Multi-Vector Virtual Execution (MVX) Engine

At the core of the FireEye Network Security appliance is the multi-vector execution engine or MVX. We’ll now examine how the MVX engine works. The MVX engine analyzes each suspicious object in its own virtual machine. It hosts multiple VMs running concurrently and analyzes activity in the following stages. First the MVX engine selects a guest image to use for analysis based on the content. The guest image fully instruments the browser and operating system to closely recreate the system environment of the real world machine where the malware was detected. Then the MVX engine executes the suspicious code while monitoring tools inside and outside of the MVX engine check the behavior of the binary. The timeline inside the MVX engine is accelerated to analyze malware behavior long term. Any traffic generated by the MVX engine is isolated to this virtual network and monitored to create new malware callback rules to block communication with command and control servers. Such rules can be used to identify future callback events from malware in your network and data theft can be blocked. During analysis the MVX engine identifies and records all of the changes occurring on the system. And post execution analysis the MVX engine scores the event determining whether it is a threat or not.

Finally rules are automatically generated from events determined to be malicious. Sanitize analysis and rules are provided to the FireEye Dynamic Threat Intelligence ,or DTI cloud, which shares global intelligence to FireEye customers. Throughout this process all activity that occurs in the MVX engine is invisible to the attacker. The MVX engine attempts to mirror real world connection by providing a virtual network. The protocol replay engine uses a combination of web cache and other technologies to mirror the real life infection of the virtual machine.

Now that we’ve reviewed MVX analysis details, let’s look at the overall process of how Network Security processes data packets. There are three phases.

The Capture Phase: Network Security identifies traffic that should be analyzed. The fast path filter uses traditional signature detection to detect and block known threats. These threats are sent for a confirmation to get a full picture of the capabilities of the malware. The appliance supplies heuristics to prioritize and reduce duplication of analysis before it is sent for confirmation. For FireEye Network Security with IPS enabled, network traffic is also compared against IPS vulnerabilities signatures.

The Analysis Phase: If Network Security deems a traffic suspicious it sends a copy of the web traffic and or executable to the MVX engine for static and dynamic analysis. This step rules out false positives and generates alerts for detected malware.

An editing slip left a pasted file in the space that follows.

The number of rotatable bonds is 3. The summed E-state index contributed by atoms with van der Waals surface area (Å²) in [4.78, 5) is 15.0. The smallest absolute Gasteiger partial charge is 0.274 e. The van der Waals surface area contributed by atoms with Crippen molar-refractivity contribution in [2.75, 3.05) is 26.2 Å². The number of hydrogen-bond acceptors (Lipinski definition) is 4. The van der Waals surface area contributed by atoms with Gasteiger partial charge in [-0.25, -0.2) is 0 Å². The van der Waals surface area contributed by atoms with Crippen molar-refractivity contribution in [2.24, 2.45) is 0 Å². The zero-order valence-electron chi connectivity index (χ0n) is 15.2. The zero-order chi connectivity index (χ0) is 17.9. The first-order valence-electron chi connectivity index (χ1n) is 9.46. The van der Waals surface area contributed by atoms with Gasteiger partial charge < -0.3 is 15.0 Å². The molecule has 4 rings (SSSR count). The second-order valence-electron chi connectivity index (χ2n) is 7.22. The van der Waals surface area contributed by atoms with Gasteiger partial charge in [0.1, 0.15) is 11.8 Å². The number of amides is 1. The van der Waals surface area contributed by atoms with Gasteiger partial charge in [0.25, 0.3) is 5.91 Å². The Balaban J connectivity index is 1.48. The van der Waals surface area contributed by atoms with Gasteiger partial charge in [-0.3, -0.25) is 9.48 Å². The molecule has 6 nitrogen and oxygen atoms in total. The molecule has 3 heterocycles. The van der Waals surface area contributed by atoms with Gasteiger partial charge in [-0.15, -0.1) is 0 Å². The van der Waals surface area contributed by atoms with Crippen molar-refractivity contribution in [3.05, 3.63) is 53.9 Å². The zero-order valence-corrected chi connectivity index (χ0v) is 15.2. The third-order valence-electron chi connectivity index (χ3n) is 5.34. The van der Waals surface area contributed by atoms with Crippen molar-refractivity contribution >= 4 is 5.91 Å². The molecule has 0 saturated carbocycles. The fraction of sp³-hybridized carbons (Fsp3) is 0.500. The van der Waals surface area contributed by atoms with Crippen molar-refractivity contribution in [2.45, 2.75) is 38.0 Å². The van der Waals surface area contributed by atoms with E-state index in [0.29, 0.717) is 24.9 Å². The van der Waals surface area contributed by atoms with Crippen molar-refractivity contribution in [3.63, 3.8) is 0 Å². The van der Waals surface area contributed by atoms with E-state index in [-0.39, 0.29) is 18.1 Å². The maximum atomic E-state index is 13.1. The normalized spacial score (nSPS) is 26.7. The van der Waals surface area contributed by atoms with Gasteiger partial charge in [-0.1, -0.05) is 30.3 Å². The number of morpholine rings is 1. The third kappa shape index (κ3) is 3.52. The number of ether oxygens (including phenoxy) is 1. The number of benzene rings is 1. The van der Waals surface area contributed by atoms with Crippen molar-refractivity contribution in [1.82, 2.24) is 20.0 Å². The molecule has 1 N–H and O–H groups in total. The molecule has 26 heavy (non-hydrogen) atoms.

Lastly the Rule Generation Phase. Results from this analysis are used to generate new rules. These rules are fed to the fast path filter to block subsequent attacks and because of this dynamic detection and auto generation of rules FireEye appliances do not require rule tuning. You know the process of how FireEye Network Security captures traffic, performs analysis in the MVX engine on selected objects and URLs and generates rules for blocking future attacks. So, how does this work in the real world? Let’s take a look at this example of a zero day attack. How is a typical Web attack launched? Usually happens because an unsuspecting victim on the network clicks a malicious link on a web site. When this happens that request is then routed to the FireEye Network Security as it goes through the network and requests information from a compromised web server. The web request returns HTML, images, javascript, including the exploit. Unfortunately the results of the web request are delivered to the victims machine because the site has not been confirmed as malicious yet. The system is now exploited infecting patient zero; the first person to receive the attack. FireEye Network security analyzes the web traffic and sends the download file to the MVX engine for dynamic analysis. In the MVX engine, a web cache is used to provide the same downloaded information that was received in the real world. Next the MVX engine analyzes the behavior of the malware to observe and record the actions taken in the MVX engine including file, process, and network activity. The analysis takes about five minutes. When analysis is complete the MVX engine determines it to be malicious. The MVX engine now creates rules based on the malware’s behaviors and if any users on the same network as patient zero attempt to visit the same URL, this time the site will be blocked and the network will be protected. Also Network Security rules block callback communication to prevent data theft from patient zero or any other infected machine to minimize damage. Patient Zero will still require remediation but the attack could have been extremely damaging had it not been detected so quickly and stopped in its tracks by the FireEye Network Security.

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